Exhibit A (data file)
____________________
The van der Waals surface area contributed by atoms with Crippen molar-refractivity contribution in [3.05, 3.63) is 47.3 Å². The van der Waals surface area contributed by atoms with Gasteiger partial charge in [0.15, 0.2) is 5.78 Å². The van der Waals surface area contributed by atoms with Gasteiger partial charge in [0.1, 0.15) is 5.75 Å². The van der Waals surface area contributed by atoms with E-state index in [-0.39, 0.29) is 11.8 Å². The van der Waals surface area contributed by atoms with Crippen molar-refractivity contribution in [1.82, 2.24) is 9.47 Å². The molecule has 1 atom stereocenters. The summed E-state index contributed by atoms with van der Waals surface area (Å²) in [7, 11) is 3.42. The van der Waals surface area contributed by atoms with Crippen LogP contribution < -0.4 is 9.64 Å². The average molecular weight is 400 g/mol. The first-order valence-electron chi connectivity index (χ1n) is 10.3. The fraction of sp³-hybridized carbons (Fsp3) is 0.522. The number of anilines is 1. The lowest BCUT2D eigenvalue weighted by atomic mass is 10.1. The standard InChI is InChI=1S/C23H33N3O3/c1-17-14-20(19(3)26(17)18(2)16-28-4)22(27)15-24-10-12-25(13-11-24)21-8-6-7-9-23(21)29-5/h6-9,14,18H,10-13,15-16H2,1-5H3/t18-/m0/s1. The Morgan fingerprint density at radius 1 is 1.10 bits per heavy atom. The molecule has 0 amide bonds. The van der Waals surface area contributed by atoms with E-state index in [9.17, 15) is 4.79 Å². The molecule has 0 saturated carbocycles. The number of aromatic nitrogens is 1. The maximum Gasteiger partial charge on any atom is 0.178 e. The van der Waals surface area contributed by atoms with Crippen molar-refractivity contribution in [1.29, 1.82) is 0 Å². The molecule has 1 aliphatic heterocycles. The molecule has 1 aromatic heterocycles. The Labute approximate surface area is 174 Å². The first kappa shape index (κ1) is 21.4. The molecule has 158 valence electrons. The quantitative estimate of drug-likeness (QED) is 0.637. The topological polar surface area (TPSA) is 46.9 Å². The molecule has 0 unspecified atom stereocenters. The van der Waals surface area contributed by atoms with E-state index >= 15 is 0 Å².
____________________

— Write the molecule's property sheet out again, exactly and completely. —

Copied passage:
The van der Waals surface area contributed by atoms with Crippen molar-refractivity contribution in [3.05, 3.63) is 47.3 Å². The van der Waals surface area contributed by atoms with Gasteiger partial charge in [0.15, 0.2) is 5.78 Å². The van der Waals surface area contributed by atoms with Gasteiger partial charge in [0.1, 0.15) is 5.75 Å². The van der Waals surface area contributed by atoms with E-state index in [-0.39, 0.29) is 11.8 Å². The van der Waals surface area contributed by atoms with Crippen molar-refractivity contribution in [1.82, 2.24) is 9.47 Å². The molecule has 1 atom stereocenters. The summed E-state index contributed by atoms with van der Waals surface area (Å²) in [7, 11) is 3.42. The van der Waals surface area contributed by atoms with Crippen LogP contribution < -0.4 is 9.64 Å². The average molecular weight is 400 g/mol. The first-order valence-electron chi connectivity index (χ1n) is 10.3. The fraction of sp³-hybridized carbons (Fsp3) is 0.522. The number of anilines is 1. The lowest BCUT2D eigenvalue weighted by atomic mass is 10.1. The standard InChI is InChI=1S/C23H33N3O3/c1-17-14-20(19(3)26(17)18(2)16-28-4)22(27)15-24-10-12-25(13-11-24)21-8-6-7-9-23(21)29-5/h6-9,14,18H,10-13,15-16H2,1-5H3/t18-/m0/s1. The Morgan fingerprint density at radius 1 is 1.10 bits per heavy atom. The molecule has 0 amide bonds. The van der Waals surface area contributed by atoms with E-state index in [9.17, 15) is 4.79 Å². The molecule has 0 saturated carbocycles. The number of aromatic nitrogens is 1. The maximum Gasteiger partial charge on any atom is 0.178 e. The van der Waals surface area contributed by atoms with Crippen molar-refractivity contribution in [1.29, 1.82) is 0 Å². The molecule has 1 aliphatic heterocycles. The molecule has 1 aromatic heterocycles. The Labute approximate surface area is 174 Å². The first kappa shape index (κ1) is 21.4. The molecule has 158 valence electrons. The quantitative estimate of drug-likeness (QED) is 0.637. The topological polar surface area (TPSA) is 46.9 Å². The molecule has 0 unspecified atom stereocenters. The van der Waals surface area contributed by atoms with E-state index >= 15 is 0 Å².